Above the message list in Thunderbird (15.0a1, latest trunk at least) is a Quick Filter button. When you click it, it drops down a little bar (that stays there unless you click the Quick Filter button again) where you can type in a search field. You do not have to press enter in it. It's find-as-you-type. There are also buttons below the field to control what parts of the messages are searched.
In Opera's built-in mail client, there's a search field above the message list. It's find-as-you-type too. With it, you just type a space-separated list of words and Opera will show the results (You can use quotes for an exact-string search). Opera does this really fast because the entire message is split up into words and indexed into a search database when the message is fetched. So, when you search, it's a simple database lookup. Opera doesn't give you control over what part of the message to search in or to use regexp. If you want that, you have to set up a label and use rules etc.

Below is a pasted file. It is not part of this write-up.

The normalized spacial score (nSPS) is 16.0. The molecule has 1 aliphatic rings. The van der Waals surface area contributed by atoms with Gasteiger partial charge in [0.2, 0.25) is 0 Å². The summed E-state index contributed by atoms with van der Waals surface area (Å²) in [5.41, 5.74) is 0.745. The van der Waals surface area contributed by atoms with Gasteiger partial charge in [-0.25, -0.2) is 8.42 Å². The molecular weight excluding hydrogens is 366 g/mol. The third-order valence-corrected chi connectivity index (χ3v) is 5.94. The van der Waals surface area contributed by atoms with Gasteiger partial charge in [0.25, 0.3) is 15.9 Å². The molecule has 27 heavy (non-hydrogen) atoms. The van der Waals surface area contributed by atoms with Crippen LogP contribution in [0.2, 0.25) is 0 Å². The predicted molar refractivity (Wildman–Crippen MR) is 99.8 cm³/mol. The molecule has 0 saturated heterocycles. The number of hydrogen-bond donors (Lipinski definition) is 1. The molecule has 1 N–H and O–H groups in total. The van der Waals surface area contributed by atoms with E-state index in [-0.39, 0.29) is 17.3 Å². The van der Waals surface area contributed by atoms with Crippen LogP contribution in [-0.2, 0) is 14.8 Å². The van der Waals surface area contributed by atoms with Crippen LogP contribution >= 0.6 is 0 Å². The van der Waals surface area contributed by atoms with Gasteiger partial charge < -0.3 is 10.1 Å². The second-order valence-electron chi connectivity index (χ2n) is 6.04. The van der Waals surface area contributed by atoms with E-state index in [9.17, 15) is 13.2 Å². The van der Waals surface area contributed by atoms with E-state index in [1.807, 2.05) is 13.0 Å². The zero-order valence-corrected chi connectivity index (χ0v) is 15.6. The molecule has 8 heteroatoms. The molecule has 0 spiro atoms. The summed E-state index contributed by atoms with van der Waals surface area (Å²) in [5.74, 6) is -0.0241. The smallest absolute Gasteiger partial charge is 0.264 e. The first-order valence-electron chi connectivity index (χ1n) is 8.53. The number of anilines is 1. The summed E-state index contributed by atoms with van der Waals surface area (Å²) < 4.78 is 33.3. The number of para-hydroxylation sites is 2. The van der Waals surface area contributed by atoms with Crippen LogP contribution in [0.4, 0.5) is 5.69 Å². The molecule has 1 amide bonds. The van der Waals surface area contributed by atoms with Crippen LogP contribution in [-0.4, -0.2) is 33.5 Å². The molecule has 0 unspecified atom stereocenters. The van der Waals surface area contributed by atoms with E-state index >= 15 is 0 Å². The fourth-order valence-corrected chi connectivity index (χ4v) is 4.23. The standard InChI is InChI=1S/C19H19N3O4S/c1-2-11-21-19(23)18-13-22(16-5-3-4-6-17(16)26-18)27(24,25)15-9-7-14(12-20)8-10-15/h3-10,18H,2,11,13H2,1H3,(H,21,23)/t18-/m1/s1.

A cool thing about Opera's search field is that it searches the current view by default, but you can click to search all messages instead of you want.
You can also save the search you as a label with rules in Opera.
Now, even though you weren't looking to sort though, Opera has a lot of ways to sort messages (way too much to go into at one time). It even has a lot of views by default for sorting messages. Chances are, the messages you're looking for might already be sorted into a few.